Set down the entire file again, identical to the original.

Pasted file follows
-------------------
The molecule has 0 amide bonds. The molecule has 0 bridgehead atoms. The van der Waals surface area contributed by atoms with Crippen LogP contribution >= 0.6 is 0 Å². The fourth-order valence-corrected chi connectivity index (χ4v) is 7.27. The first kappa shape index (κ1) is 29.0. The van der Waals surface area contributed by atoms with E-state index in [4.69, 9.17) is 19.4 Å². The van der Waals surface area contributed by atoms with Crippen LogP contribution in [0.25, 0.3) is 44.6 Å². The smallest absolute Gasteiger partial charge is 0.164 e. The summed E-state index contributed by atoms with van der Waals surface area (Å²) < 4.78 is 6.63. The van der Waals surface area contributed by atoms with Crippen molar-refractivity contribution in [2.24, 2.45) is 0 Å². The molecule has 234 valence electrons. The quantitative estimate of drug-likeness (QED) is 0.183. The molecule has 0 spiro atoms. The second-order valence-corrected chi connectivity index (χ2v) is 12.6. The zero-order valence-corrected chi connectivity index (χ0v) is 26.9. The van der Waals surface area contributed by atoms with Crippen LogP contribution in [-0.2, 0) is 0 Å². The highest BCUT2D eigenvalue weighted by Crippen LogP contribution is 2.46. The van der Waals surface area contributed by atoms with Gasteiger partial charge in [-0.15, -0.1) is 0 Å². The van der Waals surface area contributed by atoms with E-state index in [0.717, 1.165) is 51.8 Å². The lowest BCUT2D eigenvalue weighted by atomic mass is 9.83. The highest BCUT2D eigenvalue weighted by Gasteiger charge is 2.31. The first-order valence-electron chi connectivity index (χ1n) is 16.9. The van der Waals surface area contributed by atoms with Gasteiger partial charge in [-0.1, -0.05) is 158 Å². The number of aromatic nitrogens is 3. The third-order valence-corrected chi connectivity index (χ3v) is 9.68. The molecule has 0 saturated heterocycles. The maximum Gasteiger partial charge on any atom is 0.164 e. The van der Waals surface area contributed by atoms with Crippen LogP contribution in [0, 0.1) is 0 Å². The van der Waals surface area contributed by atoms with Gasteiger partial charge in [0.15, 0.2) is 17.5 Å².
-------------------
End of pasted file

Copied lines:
The molecule has 0 amide bonds. The molecule has 0 bridgehead atoms. The van der Waals surface area contributed by atoms with Crippen LogP contribution >= 0.6 is 0 Å². The fourth-order valence-corrected chi connectivity index (χ4v) is 7.27. The first kappa shape index (κ1) is 29.0. The van der Waals surface area contributed by atoms with E-state index in [4.69, 9.17) is 19.4 Å². The van der Waals surface area contributed by atoms with Crippen LogP contribution in [0.25, 0.3) is 44.6 Å². The smallest absolute Gasteiger partial charge is 0.164 e. The summed E-state index contributed by atoms with van der Waals surface area (Å²) < 4.78 is 6.63. The van der Waals surface area contributed by atoms with Crippen molar-refractivity contribution in [2.24, 2.45) is 0 Å². The molecule has 234 valence electrons. The quantitative estimate of drug-likeness (QED) is 0.183. The molecule has 0 spiro atoms. The second-order valence-corrected chi connectivity index (χ2v) is 12.6. The zero-order valence-corrected chi connectivity index (χ0v) is 26.9. The van der Waals surface area contributed by atoms with Crippen LogP contribution in [-0.2, 0) is 0 Å². The highest BCUT2D eigenvalue weighted by Crippen LogP contribution is 2.46. The van der Waals surface area contributed by atoms with Gasteiger partial charge in [-0.15, -0.1) is 0 Å². The van der Waals surface area contributed by atoms with E-state index in [0.717, 1.165) is 51.8 Å². The lowest BCUT2D eigenvalue weighted by atomic mass is 9.83. The highest BCUT2D eigenvalue weighted by Gasteiger charge is 2.31. The first-order valence-electron chi connectivity index (χ1n) is 16.9. The van der Waals surface area contributed by atoms with Gasteiger partial charge in [-0.1, -0.05) is 158 Å². The number of aromatic nitrogens is 3. The third-order valence-corrected chi connectivity index (χ3v) is 9.68. The molecule has 0 saturated heterocycles. The maximum Gasteiger partial charge on any atom is 0.164 e. The van der Waals surface area contributed by atoms with Crippen LogP contribution in [0, 0.1) is 0 Å². The van der Waals surface area contributed by atoms with Gasteiger partial charge in [0.15, 0.2) is 17.5 Å².